To get the image I open Azure Data Studio:
Figure 3: Docker Helper Files
We see in Figure 3 how I have the
2k19_linux.ps file open in the ADS editor, and how that file contains some Docker commands. I open the integrated terminal in ADS through Ctrl + `, or by using the menu: “View | Command Palette | View: Toggle Integrated Terminal”:
Figure 4: Integrated Terminal
In Figure 4 we see how the terminal is open (outlined in red) and it is the Powershell terminal (highlighted in red).
NOTE: The reason I use ADS is that I wanted to see what I can do with it, I could as easily have used the Powershell shell.
Let us now get the SQL Server 2019 image, and I do it by copying the
docker pull ...command from the file to the terminal and hit enter. In the terminal you now see something like so (output edited for readability):
Code Snippet 1: Doing a Pull
We see in Code Snippet 1 how Docker retrieves the image. In fact, it retrieves the layers the image consists of. The layers are identified by the
55172d420b43, and so forth as we see in Code Snippet 1. Eventually, the
pull finishes, and we see in the terminal:
Code Snippet 2: Pull Finished
pull command has finished, we can check what images we have by executing
docker images. When I do it on my machine I see this:
Figure 5: Pulled Docker Images
We see from Figure 5 how the SQL Server image now exists on the machine.
Creating a Container
Cool, we have an image. However, an image is just that, an image, and you cannot interact with it. To relate it to SQL Server, think about the image as an
.iso install file. We need to “install” the image, e.g. create and run a container. For this we use the second
docker command from Figure 3 above, and it looks like so:
Code Snippet 3: Create & Run a Container
In Code Snippet 3 we see how we use the
docker run command to create the container. Let us look at the options:
-e "ACCEPT_EULA=Y": As creating the container also installs SQL Server, we need to accept the SQL Server EULA. The
--env) sets environment variables. In this case, environment variables SQL Server requires.
-e "SA_PASSWORD=<Strong!Passw0rd>": A second environment variable. When running SQL Server in a container, you need to set a password which follows the SQL Server default password policy. Otherwise, the container can not setup SQL server and will stop working. By default, the password must be at least 8 characters long and contain characters from three of the following four sets: Uppercase letters, Lowercase letters, Base 10 digits, and Symbols.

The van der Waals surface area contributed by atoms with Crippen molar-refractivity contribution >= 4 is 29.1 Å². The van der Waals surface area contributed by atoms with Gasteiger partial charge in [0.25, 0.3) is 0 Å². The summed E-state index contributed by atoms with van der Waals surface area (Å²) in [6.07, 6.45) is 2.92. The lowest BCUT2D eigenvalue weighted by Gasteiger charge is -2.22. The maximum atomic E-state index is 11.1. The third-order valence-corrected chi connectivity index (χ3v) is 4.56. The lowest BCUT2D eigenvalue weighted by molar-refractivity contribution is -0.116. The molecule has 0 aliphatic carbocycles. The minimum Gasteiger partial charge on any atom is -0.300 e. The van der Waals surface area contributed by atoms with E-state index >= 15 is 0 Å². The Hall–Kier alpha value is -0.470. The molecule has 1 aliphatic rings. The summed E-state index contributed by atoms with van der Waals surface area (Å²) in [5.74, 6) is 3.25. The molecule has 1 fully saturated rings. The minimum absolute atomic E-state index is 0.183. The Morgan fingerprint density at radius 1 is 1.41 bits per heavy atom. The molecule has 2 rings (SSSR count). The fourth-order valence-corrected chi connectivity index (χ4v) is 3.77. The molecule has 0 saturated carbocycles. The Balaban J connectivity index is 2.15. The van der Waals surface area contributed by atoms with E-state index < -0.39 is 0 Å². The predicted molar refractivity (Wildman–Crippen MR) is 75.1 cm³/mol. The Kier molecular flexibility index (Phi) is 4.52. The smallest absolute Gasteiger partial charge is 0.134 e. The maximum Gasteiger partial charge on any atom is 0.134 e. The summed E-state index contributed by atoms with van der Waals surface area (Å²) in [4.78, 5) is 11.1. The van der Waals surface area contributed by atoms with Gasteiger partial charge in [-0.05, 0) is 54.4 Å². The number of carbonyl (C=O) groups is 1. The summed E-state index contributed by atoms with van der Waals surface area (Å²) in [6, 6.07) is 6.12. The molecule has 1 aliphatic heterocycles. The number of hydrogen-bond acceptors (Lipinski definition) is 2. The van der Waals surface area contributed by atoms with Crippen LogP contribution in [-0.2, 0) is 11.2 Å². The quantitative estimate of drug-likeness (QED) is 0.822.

-p 1433:1433: The
--expose) option binds a port on the host machine (to the left of the colon) to a port on the container. If you run multiple SQL Server containers, the SQL Server container uses port 1433 by default, and you should use different port numbers for the host machine:
-p 1401:1433for example.
--name sql2k19_1: The
--nameoption assigns a name to the container. This is like a SQL Server instance name.
-d mcr.microsoft.com/mssql/server:vNext-CTP2.0-ubuntu: This indicates which image to create a container from. The
-doption tells Docker we want to run the container detached from the calling process. In other words, it is still up and running after you close the terminal.
NOTE: I mentioned above about the
-poption that if you run multiple instances you should have different host ports. This is also true if you run a non Docker SQL Server instance on you machine.
After we execute the code in Code Snippet 3 we can check that we have a new container:
Figure 6: Docker Container
From what we see in Figure 6, it looks like we are in business! If we want to we can connect into the container and, for example, run a bash shell:
Code Snippet 4: Run bash Shell in the Container
That is all well and good, but what about SQL Server?
Test the Container
Right, so now we have a container, and that container hopefully runs SQL Server. Let us try and connect to the SQL Server via ADS.
So I switch from the Explorer view to Servers: Ctrl + G, and I click New Connection:
Figure 7: New Connection
The New Connection is what is highlighted in red in Figure 7, and clicking it I get a connection dialog:
Figure 8: New Connection
In the connection dialog we see, in Figure 8, how I want to connect to localhost (the highlighted “.” in the
Server text box), the password is whatever password I set in Code Snippet 3, and I chose to give the connection a name (the highlighted part in the
Name text box). So if everything works, when I click on Connect I should see something like so:
Figure 9: Successful Connection
As we see in Figure 9 everything worked, and I am now connected to SQL Server 2019 for Linux, running in Docker container! To further prove all works I click on the “New Query” button (highlighted in red), and I execute a trivial
SELECT * FROM sys.databases:
Figure 10: Result from Select
In Figure 10 we see how we get the result back! We can now continue working with SQL Server 2019 for Linux. If you for some reason want to shut down the container you run
docker stop <containername> , and to start it up again - surprise, surprise -
docker start <containername>.
In this post we covered how we can run SQL Server 2019 for Linux in a Docker container on our Windows machine. We mentioned the Docker commands to use:
We mentioned how we map a port on the hosting machine to a port on the container, and how we should use different host ports when we have multiple SQL Server instances. The SQL Server in the container is by default using port 1433.
In the post I also spoke about Azure Data Studio and some of its new functionality.
In future blog posts I will talk more about SQL Server 2019 for Linux, especially the In-Database analytics and the Java extensions, as well as Azure Data Studio.
If you have comments, questions etc., please comment on this post or ping me.
comments powered by Disqus